By JOSH VARDAMAN
Courier staff writer
---- — OTTUMWA — With all of the presents, food and decorations that come with the holiday season each year, there is a high amount of garbage as a result.
The Ottumwa/Wapello Recycling Center and Bridge City Sanitation are charged with collecting the trash and recyclables that Ottumwans discard, and during the time around Thanksgiving and Christmas every year they are busier than ever.
According to Janice Bain, Ottumwa/Wapello Recycling Center Coordinator, the Recycling Center sees an increase in recycling during the last few months of the year almost annually.
“Some years we are seeing quite a bit more,” she said. “It really just depends on the year.”
James Hurley, Manager at Bridge City Sanitation, echoed that statement, saying that they usually see plenty of the normal Christmas items — boxes and wrapping paper — to go along with the everyday trash they usually pick up.
“Usually the holidays are the heaviest,” he said.
Although everyone is encouraged to recycle as much as possible, there are some things that come from the holiday season that shouldn’t be recycled.
“We get a lot of wrapping paper, which is unfortunately not something we want,” Bain said.
Some forms of wrapping paper are recyclable, but, according to Bain, there are certain kinds that aren’t supposed to be. Since there is not a clear-cut way to tell the difference between which wrapping paper can be recycled and which cannot, the Recycling Center asks that no wrapping paper be discarded as a recyclable.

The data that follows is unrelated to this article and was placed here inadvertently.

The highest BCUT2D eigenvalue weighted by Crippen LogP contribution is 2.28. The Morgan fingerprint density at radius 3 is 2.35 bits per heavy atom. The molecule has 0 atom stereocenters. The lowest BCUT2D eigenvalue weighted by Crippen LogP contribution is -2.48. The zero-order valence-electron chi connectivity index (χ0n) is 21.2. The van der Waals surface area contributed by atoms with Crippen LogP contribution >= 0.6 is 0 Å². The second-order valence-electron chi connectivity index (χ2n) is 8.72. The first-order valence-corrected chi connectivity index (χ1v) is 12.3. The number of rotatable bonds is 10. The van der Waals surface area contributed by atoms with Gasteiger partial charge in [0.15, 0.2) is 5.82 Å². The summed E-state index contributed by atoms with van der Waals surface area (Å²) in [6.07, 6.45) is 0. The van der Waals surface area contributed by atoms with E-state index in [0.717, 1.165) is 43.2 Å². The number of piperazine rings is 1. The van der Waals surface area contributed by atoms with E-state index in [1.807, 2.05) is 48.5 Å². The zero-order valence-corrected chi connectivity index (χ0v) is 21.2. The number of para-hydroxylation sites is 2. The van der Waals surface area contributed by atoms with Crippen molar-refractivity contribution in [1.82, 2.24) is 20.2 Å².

To try and combat all of the added waste and recycling from the holiday season, the Recycling Center and Bridge City Sanitation are taking steps to try and stay ahead of the game.
The Recycling Center is performing a pilot program to try and increase the amount of recycling throughout the city and to see if a larger container makes for more recycling. They purchased 250 35-gallon carts fitted with lids to give to participants in the study.
After the carts are given to homeowners, the Recycling Center will track the use of them to determine if the bigger carts make for more recycling. Then, if the results suggest the bigger carts help, they will order another 250 carts.
“We hope that we see an increase in recycling. It will be difficult to tell, but our hope is to get another 250 by the time the next budget is made in July,” Bain said.
As for Bridge City Sanitation, they try to stock up on manpower during the holiday season to try and help with the overabundance of trash. According to Hurley, they have a spare truck that they use for the busiest times of the year.
“We usually try to run the spare truck with extra workers, but it has been tough this year,” he said.
With all of the added trash that comes from the holiday season, the turning of the new year is surely a welcomed relief for those in the recycling and sanitation business.
— To see reporter Josh Vardaman's Twitter feed, go to @CourierJosh